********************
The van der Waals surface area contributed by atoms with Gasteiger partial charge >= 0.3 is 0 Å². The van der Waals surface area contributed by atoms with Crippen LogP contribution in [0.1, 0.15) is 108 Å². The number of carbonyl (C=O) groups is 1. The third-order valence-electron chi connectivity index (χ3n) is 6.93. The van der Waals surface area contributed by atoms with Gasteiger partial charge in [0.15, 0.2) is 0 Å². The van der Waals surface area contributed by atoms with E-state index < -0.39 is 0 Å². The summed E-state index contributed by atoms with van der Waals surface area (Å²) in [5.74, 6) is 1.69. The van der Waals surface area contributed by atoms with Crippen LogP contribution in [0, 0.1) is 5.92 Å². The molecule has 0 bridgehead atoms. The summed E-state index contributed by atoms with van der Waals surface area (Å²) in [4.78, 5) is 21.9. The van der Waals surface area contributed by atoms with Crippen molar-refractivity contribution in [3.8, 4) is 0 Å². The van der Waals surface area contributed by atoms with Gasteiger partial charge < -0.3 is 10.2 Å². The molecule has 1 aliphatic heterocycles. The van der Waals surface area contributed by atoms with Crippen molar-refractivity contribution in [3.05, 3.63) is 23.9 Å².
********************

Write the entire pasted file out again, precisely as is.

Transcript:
The van der Waals surface area contributed by atoms with Gasteiger partial charge >= 0.3 is 0 Å². The van der Waals surface area contributed by atoms with Crippen LogP contribution in [0.1, 0.15) is 108 Å². The number of carbonyl (C=O) groups is 1. The third-order valence-electron chi connectivity index (χ3n) is 6.93. The van der Waals surface area contributed by atoms with Gasteiger partial charge in [0.15, 0.2) is 0 Å². The van der Waals surface area contributed by atoms with E-state index < -0.39 is 0 Å². The summed E-state index contributed by atoms with van der Waals surface area (Å²) in [5.74, 6) is 1.69. The van der Waals surface area contributed by atoms with Crippen LogP contribution in [0, 0.1) is 5.92 Å². The molecule has 0 bridgehead atoms. The summed E-state index contributed by atoms with van der Waals surface area (Å²) in [4.78, 5) is 21.9. The van der Waals surface area contributed by atoms with Crippen molar-refractivity contribution in [3.8, 4) is 0 Å². The van der Waals surface area contributed by atoms with Gasteiger partial charge < -0.3 is 10.2 Å². The molecule has 1 aliphatic heterocycles. The van der Waals surface area contributed by atoms with Crippen molar-refractivity contribution in [3.05, 3.63) is 23.9 Å².